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EADS shares up on shareholder shake-up prospects
PARIS (Reuters) - Shares in EADS (EAD.PA) rose on Monday as European nations raced towards a deal aimed at overhauling the convoluted shareholder structure at Europe's largest aerospace group.
The Airbus parent said it was in talks on its ownership with France, German and Spain, and people familiar with the matter said the talks involved a sweeping re-arrangement of government stakes.
That would be coupled with a staged exit of its industrial partners, reducing big shareholder blocks below 30 percent instead of more than 50 percent.
"The company is participating actively in such discussions ... with the objective to preserve and enhance ... the interests of all stakeholders," EADS said in a statement.
French President Francois Hollande said EADS shareholders were close to a deal. "We need revamp the shareholder pact," Hollande told reporters after a summit with Italian Prime Minister Mario Monti. "An agreement is close (but) it is not yet completely signed.
A German economy ministry spokesman also said efforts were under way to reach a deal as quickly as possible.
Shares in the Franco-German group rose 2.8 percent to 26.61 euros by 10:16 a.m. Eastern Time (1516 GMT) as investors warmed to the promise of greater clarity on its shareholder structure, also helped by comments from Airbus head Fabrice Bregier in an interview with Reuters.
Bregier said Airbus had sold almost 200 planes in November, leaving it just four short of a target of 650 for the year, and said the group had the potential to increase its profits on a yearly basis for the next four to five years.
The ownership issue is crucial at EADS since the main industrial shareholders Daimler AG (DAIGn.DE) and Lagardere SA (LAGA.PA) have pledged to refocus on their core activities, placing the company's balanced structure under strain.
Germany has stepped forward to buy some of Daimler's shares, raising concerns of growing political interference in EADS.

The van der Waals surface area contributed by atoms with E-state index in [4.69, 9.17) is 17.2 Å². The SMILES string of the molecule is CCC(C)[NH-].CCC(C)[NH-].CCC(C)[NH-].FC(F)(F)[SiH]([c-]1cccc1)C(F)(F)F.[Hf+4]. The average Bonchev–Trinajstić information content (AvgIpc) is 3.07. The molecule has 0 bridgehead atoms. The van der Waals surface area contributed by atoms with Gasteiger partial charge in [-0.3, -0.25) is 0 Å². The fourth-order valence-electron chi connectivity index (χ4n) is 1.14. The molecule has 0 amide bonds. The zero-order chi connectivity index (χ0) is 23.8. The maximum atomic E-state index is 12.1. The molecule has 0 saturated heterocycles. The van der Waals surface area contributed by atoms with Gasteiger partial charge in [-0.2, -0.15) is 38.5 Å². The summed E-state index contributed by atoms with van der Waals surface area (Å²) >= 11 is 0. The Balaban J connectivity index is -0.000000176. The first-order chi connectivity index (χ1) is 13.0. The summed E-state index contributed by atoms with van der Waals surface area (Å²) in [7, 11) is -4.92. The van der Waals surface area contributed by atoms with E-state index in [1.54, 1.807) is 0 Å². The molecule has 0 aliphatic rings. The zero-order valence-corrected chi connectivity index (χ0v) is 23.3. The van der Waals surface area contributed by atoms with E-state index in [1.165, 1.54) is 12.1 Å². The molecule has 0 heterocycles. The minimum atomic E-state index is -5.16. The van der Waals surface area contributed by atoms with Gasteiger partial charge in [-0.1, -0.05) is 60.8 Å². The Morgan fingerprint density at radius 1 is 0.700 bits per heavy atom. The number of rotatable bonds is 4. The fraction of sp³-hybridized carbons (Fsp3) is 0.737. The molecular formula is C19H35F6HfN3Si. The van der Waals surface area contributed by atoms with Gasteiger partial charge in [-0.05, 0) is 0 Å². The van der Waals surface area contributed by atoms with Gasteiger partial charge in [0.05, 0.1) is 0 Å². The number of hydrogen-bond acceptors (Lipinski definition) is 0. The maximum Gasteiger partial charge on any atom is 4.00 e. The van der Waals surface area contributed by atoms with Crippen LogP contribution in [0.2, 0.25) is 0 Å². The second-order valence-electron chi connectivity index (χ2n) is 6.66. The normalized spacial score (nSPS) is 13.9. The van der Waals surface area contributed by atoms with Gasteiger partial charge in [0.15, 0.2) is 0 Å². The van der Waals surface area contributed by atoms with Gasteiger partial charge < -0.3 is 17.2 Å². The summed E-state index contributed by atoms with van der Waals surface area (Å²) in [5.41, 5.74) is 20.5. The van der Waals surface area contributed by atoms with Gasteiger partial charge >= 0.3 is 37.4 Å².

EADS' ownership structure has also become an urgent issue since the collapse of $45 billion merger talks with UK arms maker BAE Systems Plc (BAES.L), exposing the fragility of its existing shareholder structure.
"The BAE discussions caused a lot of movement and demonstrated to people like Lagardere that they could find a way out," said a person familiar with the discussions.
The ownership talks are set to result in France and Germany each holding 12 percent in the company, joined by Spain on around 4 percent and keeping the combined voting block below a 30 percent legal threshold.
Germany will build its stake by buying 7.5 percent from a bank consortium, whose shares are under Daimler's voting control, and 4.5 percent from Daimler which will separately part with a further 3 percent, sources close to the talks said.
That will leave Lagardere and Daimler with 7.5 percent each left to sell, but cash-rich EADS will announce a share buyback at the next shareholder meeting to help mop up excess stock and defend its share price, the sources said.
French Chairman Arnaud Lagardere is expected to remain in his post until a shareholder meeting in the spring, which is likely to bring in a mainly independent board led by a new chairman, the sources said.
EADS, which is due to hold an investor meeting on Monday, said only: "The currently discussed potential changes are likely to require the approval of EADS NV shareholders and there can be no certainty that these discussions will be conclusive."
Two sources familiar with the discussions said on Sunday that a deal could be reached by Monday.
Under Dutch law that governs EADS, a group of shareholders cannot control more than 30 percent of the votes without triggering a mandatory bid for the whole company.
Reuters reported on Friday that France and Germany were close to a deal to shake up EADS after France agreed to hive off part of its 15 percent stake to preserve parity with Germany inside a core government shareholder group.
Under this arrangement, France is expected to place 3 percent in a non-voting structure in the Netherlands, while keeping economic control of the stock.
A German newspaper report said talks were also looking at what level of state representation there could be on the company's board, with suggestions of two places each for France and Germany and one for Spain.
(Additional reporting by Alexandra Hudson in Berlin, with Alexander Huebner and Ed Taylor in Frankfurt, Emmanuel Jarry and James Regan in Paris, and Michael Shields in Vienna; Editing by Blaise Robinson and David Holmes)
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